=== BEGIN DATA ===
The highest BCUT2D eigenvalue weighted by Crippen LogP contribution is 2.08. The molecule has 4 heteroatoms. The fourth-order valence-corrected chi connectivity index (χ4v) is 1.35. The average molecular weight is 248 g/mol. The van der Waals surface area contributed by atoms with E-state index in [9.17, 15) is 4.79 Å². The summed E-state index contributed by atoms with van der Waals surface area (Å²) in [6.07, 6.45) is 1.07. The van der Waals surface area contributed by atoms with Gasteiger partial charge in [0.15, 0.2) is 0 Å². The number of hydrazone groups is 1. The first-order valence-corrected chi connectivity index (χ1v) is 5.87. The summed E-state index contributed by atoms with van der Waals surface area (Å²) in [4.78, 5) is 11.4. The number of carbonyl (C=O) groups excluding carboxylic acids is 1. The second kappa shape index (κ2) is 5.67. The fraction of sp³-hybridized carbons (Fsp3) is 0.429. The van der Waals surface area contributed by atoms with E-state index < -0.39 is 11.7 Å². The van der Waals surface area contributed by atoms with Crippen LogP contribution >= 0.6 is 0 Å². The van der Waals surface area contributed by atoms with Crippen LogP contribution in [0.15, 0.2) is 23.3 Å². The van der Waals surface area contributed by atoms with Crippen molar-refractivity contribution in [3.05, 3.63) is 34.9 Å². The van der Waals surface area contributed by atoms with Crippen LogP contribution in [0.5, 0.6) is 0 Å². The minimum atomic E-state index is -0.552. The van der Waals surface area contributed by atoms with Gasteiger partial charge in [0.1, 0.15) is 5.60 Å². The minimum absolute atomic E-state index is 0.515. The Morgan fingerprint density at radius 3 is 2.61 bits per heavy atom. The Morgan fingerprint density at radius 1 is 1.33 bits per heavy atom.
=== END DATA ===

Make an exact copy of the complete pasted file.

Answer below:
The highest BCUT2D eigenvalue weighted by Crippen LogP contribution is 2.08. The molecule has 4 heteroatoms. The fourth-order valence-corrected chi connectivity index (χ4v) is 1.35. The average molecular weight is 248 g/mol. The van der Waals surface area contributed by atoms with E-state index in [9.17, 15) is 4.79 Å². The summed E-state index contributed by atoms with van der Waals surface area (Å²) in [6.07, 6.45) is 1.07. The van der Waals surface area contributed by atoms with Gasteiger partial charge in [0.15, 0.2) is 0 Å². The number of hydrazone groups is 1. The first-order valence-corrected chi connectivity index (χ1v) is 5.87. The summed E-state index contributed by atoms with van der Waals surface area (Å²) in [4.78, 5) is 11.4. The number of carbonyl (C=O) groups excluding carboxylic acids is 1. The second kappa shape index (κ2) is 5.67. The fraction of sp³-hybridized carbons (Fsp3) is 0.429. The van der Waals surface area contributed by atoms with E-state index < -0.39 is 11.7 Å². The van der Waals surface area contributed by atoms with Crippen LogP contribution >= 0.6 is 0 Å². The van der Waals surface area contributed by atoms with Crippen LogP contribution in [0.15, 0.2) is 23.3 Å². The van der Waals surface area contributed by atoms with Crippen molar-refractivity contribution in [3.05, 3.63) is 34.9 Å². The van der Waals surface area contributed by atoms with Crippen LogP contribution in [0.5, 0.6) is 0 Å². The minimum atomic E-state index is -0.552. The van der Waals surface area contributed by atoms with Gasteiger partial charge in [0.1, 0.15) is 5.60 Å². The minimum absolute atomic E-state index is 0.515. The Morgan fingerprint density at radius 3 is 2.61 bits per heavy atom. The Morgan fingerprint density at radius 1 is 1.33 bits per heavy atom.